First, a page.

Firefighters work to extinguish a peatland fire in Indonesia’s South Sumatra province last month. Photo: Xinhua
As I see it
by Joseph Sipalan
As I see it
by Joseph Sipalan

Indonesia’s been making headway on haze. Is it a sign of clearer skies to come for Southeast Asia?

  • Indonesia has made ‘substantial progress’ preventing and suppressing forest fires amid the pandemic, according to a new Haze Outlook report
  • It means Singapore and Malaysia can breathe a little easier, for now – but they have little recourse should the choking smog return to 2019 levels

Every cloud has a silver lining, so the saying goes.

Over the past two-and-a-half years, hundreds of millions of people across Southeast Asia had their lives put on hold as regional governments – like elsewhere in the world – were forced to make hard decisions to contain the spread of Covid-19, at the expense of their country’s economies, businesses and citizens’ personal liberties.

But for the first time in a long time, there was no haze.

Haze shrouds Singapore in September 2019. Photo: Bloomberg
Slightly more than 450,000 hectares of forest in Indonesia – the primary source of the region’s haze – were razed between 2020 and last year, a sharp drop from the more than 1.6 million hectares that were scorched in 2019, according to the Singapore Institute of International Affairs’ (SIIA) Haze Outlook 2022 report.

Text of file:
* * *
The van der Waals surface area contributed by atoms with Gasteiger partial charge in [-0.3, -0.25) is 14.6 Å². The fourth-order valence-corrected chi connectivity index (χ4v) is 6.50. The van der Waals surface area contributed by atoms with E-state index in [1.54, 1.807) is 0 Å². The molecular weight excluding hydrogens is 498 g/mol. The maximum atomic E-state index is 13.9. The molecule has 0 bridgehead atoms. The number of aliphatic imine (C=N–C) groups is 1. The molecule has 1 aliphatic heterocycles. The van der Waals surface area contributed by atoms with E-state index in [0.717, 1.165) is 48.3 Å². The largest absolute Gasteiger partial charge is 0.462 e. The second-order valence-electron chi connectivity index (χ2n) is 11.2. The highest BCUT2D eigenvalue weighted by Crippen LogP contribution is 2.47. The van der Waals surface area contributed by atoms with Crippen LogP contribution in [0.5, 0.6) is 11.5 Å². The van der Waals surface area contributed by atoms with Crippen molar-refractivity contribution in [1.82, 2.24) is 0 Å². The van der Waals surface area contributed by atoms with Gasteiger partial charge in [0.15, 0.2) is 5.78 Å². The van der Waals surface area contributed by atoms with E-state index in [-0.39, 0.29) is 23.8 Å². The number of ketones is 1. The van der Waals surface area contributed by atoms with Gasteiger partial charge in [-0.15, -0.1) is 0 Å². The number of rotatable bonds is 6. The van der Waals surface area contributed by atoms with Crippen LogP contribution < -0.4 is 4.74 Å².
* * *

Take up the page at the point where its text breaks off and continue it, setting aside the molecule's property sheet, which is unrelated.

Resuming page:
Uncontrolled forest fires linked to the expansion of agricultural and plantation land in the Indonesian provinces of Sumatra and Kalimantan were blamed for the thick smog that blanketed northern Indonesia, Malaysia and Singapore in 2019, causing a spike in respiratory infections and school closures.
In 2015, the fires were so bad that the ensuing haze caused more than 100,000 premature deaths across all three countries, according to a 2016 joint study by Harvard and Columbia universities.

Why can’t Southeast Asia snuff out its haze problem for good?

A key reason for the recurring haze has long been Indonesia’s aggressive expansion of its oil palm plantations, involving the clearing of vast tracts of forest and exposing peatlands – which scientists say store significant amounts of carbon – to the risk of fire.

Indonesia, the world’s largest palm oil exporter, has taken some steps to address related carbon emission concerns. It is a signatory to the Asean Agreement on Transboundary Haze Pollution, and in 2019 barred the clearing of primary forests for oil palm plantations.

It has also empowered provincial administrators to cancel the licences of oil palm plantation operators found to have violated local laws and regulations.

But there is little recourse for Indonesia’s neighbours should the haze return. Asean’s haze pact is hampered by the “ Asean way” of consensus-seeking, which means nothing can be done without all 10 members’ say-so.

And despite the transnational nature of Singapore’s Transboundary Haze Pollution Act, there is not much the island state can do to punish perpetrators without Jakarta’s consent.

Which leads us back to Indonesia and what it can, and will, do to manage the situation.

SIIA’s Haze Outlook noted that Indonesia made “substantial progress” in achieving its fire prevention and suppression targets last year.

The hope is that this isn’t just a blip on the chart, but a sign of clearer skies for years to come.